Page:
Vinton Bean Dinner returns Aug. 7

Staff Report



VINTON, Ohio — Plans are underway for the return of the Vinton Bean Dinner, complete with a parade.

According to a news release from organizers, this year’s event, which is sponsored by the American Legion, Vinton Post #161, and Auxiliary Unit #161, will be held on Saturday, Aug. 7

The drive-through feature will be utilized again this year for people who want to buy beans and leave. Reportedly, 200 pounds of beans will be served from noon to 2:30 p.m.

In regards to the parade, this year it’s sponsored by the Vinton Fire Department. Participants should start assembling at the Vinton Elementary School around 10:30 a.m., the parade will leave at 11:30 a.m. the day of the event.

The legion’s Auxiliary will have an assortment of “fine food and refreshments” available, according to the news release. Details are still pending on the musical entertainment. Everyone is welcome at the event.

The father of the Vinton Bean Dinner is William Symmes (W.S.) Matthews.

According to information submitted by John Holcomb, historian for Post #161, Civil War veteran Matthews, a native of Vinton, Gallia County, Ohio, and his older brother, Thomas Corwin Matthews, enlisted in the 1st Ohio Volunteer Heavy Artillery during the Civil War.

William survived the war, but lost his older brother Thomas (better known as “Corwin”) to disease in February 1864 while Corwin was serving at Covington, Kentucky.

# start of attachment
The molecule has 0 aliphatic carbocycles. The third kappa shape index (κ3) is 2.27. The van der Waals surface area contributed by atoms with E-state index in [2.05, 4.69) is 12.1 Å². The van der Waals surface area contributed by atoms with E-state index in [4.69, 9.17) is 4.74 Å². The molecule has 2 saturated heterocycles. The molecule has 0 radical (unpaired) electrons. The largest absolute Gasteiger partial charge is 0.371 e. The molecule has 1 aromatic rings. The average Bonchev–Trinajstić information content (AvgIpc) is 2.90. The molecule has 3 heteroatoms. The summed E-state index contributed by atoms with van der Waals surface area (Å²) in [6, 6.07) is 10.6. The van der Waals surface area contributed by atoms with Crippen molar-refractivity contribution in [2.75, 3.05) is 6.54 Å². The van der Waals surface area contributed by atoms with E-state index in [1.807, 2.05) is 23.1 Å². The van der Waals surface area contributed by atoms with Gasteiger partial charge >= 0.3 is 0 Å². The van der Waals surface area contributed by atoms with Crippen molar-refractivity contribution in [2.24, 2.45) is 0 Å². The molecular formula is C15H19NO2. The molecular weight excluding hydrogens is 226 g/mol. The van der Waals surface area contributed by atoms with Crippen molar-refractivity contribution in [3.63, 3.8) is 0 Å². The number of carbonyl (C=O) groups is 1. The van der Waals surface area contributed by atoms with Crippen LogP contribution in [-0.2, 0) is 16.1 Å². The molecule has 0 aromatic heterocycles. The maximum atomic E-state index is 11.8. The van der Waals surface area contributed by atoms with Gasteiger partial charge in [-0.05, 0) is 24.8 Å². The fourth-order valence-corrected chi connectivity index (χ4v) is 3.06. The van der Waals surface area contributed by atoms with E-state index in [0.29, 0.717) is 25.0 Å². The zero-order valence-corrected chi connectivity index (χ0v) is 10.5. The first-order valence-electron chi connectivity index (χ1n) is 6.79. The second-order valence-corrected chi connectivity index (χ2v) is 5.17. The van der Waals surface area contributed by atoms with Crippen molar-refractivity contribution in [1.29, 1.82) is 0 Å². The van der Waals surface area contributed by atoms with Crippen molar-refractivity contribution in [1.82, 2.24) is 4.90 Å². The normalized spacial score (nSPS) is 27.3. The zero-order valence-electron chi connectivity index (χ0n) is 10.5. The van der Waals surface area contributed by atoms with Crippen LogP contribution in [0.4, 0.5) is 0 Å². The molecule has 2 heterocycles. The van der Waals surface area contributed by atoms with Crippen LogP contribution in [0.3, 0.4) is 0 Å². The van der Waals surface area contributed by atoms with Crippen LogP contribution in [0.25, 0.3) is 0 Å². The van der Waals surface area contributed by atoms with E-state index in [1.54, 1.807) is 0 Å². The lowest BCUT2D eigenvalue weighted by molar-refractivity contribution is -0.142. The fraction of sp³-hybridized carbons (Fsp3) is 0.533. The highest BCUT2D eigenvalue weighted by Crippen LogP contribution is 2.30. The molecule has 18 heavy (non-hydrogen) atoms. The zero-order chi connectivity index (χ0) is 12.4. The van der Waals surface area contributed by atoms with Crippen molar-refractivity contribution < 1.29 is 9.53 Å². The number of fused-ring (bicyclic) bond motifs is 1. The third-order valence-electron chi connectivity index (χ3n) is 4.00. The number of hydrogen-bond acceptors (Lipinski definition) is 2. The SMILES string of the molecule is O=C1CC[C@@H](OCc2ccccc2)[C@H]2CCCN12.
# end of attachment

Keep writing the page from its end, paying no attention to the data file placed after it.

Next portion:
William would later organize a Post of the Grand Army of the Republic at Vinton which its members named “Corwin Post” in honor of their fallen comrade. With the establishment of this GAR Post (a veteran’s organization much like today’s American Legion, V.F.W. and etc.) the ground work for the first GAR Bean Dinner at Vinton had been established although no one knew it at the time.

W. S. Matthews’ efforts to organize a post of the GAR at Vinton began in September 1882, when William sent announcements to the both the Gallipolis Journal and the Gallipolis Bulletin newspapers. These announcements were published in the following issues of those newspapers, the Bulletin on Oct. 3, 1882, and the Journal on Oct. 5, 1882. Both announcements to the editors of those newspapers requested:

“Please announce in your next issue that the ex-soldiers of Huntington and joining Townships are requested to meet at Vinton, on Saturday Oct. 14, for the purpose of organizing a Post of the G. A. R. W. S. MATTHEWS.” (Matthews’ request was dated Sept. 29, 1882.)

Matthews was successful in getting this GAR Post at Vinton organized and the names of the officers of this new Post, plus other details about the Post were given in the Oct. 17, 1882 and Oct. 19, 1882 issues of the Gallipolis Bulletin, and Gallipolis Journal newspapers respectively.

One year after it was organized, members of Corwin Post No. 259 GAR at Vinton decided to hold a “Soldier’s Campfire” to celebrate the first anniversary of their new Post. Announcements about the soldier’s campfire were published in the newspapers four weeks prior to the campfire, consequently a crowd of 1,500 to 2,000 people attended. The “Bill of Fare” (the soldier’s meal), consisted of “pork, hardtack, slap jack, and beans.” (Copies of the Oct. 16, 1883 issue of the Gallipolis Bulletin, and the Oct. 18, 1883 issue of the Gallipolis Journal which contain the details about this event can be seen in the newspaper archives at the Samuel Bossard Memorial Library in Gallipolis, Ohio.)

Significant numbers of the civil war soldiers had passed away by the mid 1920s (Mr. Matthews, himself, who became the Assistant Adjutant General of the Department of Ohio GAR in 1906, passed away in 1926.) Civilians stepped in to help the remaining soldiers, which for a number of reasons eventually led to the name of this event being changed to the Vinton Bean Dinner.

Information for this article provided by John Holcomb.


Staff Report